UNITED NATIONS (Reuters) - A 72-hour ceasefire in Yemen is due to start on Wednesday night, the U.N. envoy for Yemen said on Monday after he received commitments from all of the country’s warring factions.
U.N. Special Envoy for Yemen Ismail Ould Cheikh Ahmed said the cessation of hostilities would begin at 2359 local time (2059 GMT) on Wednesday and could be renewed after the initial three-day period, the United Nations said in statement.
“The Special Envoy welcomes the restoration of the Cessation of Hostilities, which will spare the Yemeni people further bloodshed and will allow for the expanded delivery of humanitarian assistance,” the statement said.
Earlier on Monday, Yemeni Foreign Minister Abdel-Malek al-Mekhlafi said on his official Twitter feed that President Abd-Rabbu Mansour Hadi had agreed to a 72-hour ceasefire with the possibility of it being extended.
“The President agreed to a 72 hrs ceasefire to be extended if the other party adheres to it, activates the DCC (De-escalation and Coordination Committee) and lifts the siege of Taiz,” he said.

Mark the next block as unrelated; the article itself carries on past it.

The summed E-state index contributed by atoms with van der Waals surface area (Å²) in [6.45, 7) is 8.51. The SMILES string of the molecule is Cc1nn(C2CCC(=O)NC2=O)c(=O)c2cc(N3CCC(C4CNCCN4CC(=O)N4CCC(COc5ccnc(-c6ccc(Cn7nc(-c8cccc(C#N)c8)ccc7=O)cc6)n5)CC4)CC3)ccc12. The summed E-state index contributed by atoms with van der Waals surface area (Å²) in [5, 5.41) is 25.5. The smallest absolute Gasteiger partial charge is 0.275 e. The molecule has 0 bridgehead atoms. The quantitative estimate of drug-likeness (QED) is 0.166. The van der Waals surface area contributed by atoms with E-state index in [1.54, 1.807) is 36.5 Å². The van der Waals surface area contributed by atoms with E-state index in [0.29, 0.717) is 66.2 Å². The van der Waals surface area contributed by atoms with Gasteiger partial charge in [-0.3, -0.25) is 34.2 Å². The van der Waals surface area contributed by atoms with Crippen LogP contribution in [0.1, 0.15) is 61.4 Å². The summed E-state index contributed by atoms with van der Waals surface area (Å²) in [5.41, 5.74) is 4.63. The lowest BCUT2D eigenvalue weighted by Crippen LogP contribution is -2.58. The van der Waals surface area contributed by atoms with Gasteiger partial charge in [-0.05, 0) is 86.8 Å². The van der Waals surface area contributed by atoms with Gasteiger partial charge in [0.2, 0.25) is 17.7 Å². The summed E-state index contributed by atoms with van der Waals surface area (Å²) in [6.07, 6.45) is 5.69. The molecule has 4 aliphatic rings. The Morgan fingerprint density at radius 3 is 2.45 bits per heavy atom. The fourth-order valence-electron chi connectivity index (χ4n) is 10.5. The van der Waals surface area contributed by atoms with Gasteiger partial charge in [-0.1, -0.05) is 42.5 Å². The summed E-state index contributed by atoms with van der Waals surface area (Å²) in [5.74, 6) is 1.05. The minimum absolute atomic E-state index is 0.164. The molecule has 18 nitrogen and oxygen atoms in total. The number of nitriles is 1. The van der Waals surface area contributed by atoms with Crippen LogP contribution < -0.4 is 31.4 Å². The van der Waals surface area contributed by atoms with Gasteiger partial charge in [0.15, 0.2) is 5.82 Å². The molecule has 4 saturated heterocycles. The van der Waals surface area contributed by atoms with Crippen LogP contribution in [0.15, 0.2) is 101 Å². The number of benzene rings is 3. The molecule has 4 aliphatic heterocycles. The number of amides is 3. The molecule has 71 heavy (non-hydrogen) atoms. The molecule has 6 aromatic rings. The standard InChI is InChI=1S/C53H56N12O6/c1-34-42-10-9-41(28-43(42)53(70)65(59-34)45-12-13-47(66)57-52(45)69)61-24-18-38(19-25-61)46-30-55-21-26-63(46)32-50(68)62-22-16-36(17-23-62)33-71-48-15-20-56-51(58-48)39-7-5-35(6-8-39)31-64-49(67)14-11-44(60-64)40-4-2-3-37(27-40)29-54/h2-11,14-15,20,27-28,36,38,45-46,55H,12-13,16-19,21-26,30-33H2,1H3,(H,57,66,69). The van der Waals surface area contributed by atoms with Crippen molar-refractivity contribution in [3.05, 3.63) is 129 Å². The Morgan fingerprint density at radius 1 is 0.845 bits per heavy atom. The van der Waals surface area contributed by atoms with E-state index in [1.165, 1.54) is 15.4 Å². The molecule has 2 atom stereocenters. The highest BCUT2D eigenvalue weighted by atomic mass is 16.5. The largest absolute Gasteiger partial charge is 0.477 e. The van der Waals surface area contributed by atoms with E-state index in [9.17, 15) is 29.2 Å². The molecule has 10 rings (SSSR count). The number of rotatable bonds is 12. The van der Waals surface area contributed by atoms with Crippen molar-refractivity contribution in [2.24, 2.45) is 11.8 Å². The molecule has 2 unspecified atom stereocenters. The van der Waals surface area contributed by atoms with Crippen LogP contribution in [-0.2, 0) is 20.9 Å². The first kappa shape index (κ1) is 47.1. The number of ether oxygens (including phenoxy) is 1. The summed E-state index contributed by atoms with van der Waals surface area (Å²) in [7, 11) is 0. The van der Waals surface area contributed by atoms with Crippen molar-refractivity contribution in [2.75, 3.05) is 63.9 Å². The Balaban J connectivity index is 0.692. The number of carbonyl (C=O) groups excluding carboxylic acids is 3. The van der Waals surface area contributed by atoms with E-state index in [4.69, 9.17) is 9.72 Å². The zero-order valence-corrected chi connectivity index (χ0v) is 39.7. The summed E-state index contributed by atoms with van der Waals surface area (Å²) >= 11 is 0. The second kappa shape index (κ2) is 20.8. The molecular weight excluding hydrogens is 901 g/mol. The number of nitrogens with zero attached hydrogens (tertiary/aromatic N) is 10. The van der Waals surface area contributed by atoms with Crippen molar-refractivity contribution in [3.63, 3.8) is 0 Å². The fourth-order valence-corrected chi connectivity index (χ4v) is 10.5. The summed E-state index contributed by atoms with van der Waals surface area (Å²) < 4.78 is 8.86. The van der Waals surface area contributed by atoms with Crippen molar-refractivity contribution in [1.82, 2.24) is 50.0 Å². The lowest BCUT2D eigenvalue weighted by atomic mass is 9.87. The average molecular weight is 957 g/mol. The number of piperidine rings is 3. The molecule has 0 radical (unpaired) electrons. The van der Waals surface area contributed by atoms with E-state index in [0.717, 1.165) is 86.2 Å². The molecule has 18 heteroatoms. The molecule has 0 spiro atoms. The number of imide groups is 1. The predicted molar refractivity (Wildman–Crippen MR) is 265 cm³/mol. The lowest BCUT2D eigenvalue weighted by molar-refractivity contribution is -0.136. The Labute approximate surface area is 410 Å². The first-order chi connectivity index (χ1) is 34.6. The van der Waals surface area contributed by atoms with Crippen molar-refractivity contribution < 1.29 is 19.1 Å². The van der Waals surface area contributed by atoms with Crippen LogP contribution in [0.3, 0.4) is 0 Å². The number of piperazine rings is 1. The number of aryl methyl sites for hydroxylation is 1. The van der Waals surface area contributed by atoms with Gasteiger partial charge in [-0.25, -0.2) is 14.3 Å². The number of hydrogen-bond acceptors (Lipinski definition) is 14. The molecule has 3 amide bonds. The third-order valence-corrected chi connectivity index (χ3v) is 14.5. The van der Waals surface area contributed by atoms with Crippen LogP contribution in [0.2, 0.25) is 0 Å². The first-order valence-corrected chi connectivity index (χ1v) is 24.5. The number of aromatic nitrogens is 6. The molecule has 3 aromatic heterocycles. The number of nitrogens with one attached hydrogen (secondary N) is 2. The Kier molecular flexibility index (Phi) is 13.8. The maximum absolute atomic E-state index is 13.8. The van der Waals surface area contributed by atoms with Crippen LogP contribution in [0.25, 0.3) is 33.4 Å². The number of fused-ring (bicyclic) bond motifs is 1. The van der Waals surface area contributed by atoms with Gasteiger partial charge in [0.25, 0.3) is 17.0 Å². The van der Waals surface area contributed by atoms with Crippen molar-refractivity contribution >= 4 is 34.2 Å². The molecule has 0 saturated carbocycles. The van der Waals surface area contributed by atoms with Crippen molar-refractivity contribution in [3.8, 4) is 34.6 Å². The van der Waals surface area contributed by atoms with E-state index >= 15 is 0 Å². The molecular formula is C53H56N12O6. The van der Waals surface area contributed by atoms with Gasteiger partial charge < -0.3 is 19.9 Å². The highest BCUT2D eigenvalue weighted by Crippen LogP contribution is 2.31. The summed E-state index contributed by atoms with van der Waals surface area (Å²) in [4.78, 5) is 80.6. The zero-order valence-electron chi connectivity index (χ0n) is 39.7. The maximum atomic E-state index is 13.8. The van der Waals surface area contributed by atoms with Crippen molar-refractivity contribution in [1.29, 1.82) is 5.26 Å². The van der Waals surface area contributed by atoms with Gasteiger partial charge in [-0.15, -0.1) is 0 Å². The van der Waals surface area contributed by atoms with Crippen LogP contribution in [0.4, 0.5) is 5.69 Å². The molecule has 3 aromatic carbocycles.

The DCC is the United Nations-backed military commission responsible for overseeing ceasefires in Yemen.
Hadi’s exiled government has been requesting humanitarian access for Taiz, a divided city largely encircled by the Houthi rebels who overran Yemen’s capital, Sanaa, in 2014. Government forces maintain control of only one of four access routes.
The Iranian-aligned Houthis and their allies, forces loyal to former President Ali Abdullah Saleh, hold most of Yemen’s northern half, while forces loyal to the Saudi-backed Hadi share control of the rest of the country with local tribes.
Houthi officials could not immediately be reached for comment about the ceasefire.
Saudi Foreign Minister Adel al-Jubeir said on Monday that Saudi Arabia was prepared to accept a ceasefire if the Houthis agreed to one, but that he was sceptical about peace efforts after previous ceasefire attempts failed.
Saudi Arabia and several Gulf Arab allies have carried out air strikes and deployed troops in Yemen in support of Hadi’s government since March 2015. Some 10,000 people, including 3,800 civilians, have been killed in the conflict, according to U.N. estimates.
Reporting by Michelle Nichols; Additional reporting by Mohammed Ghobari in Sanaa; Writing by Katie Paul and Eric Beech; Editing by Kevin Liffey and Peter Cooney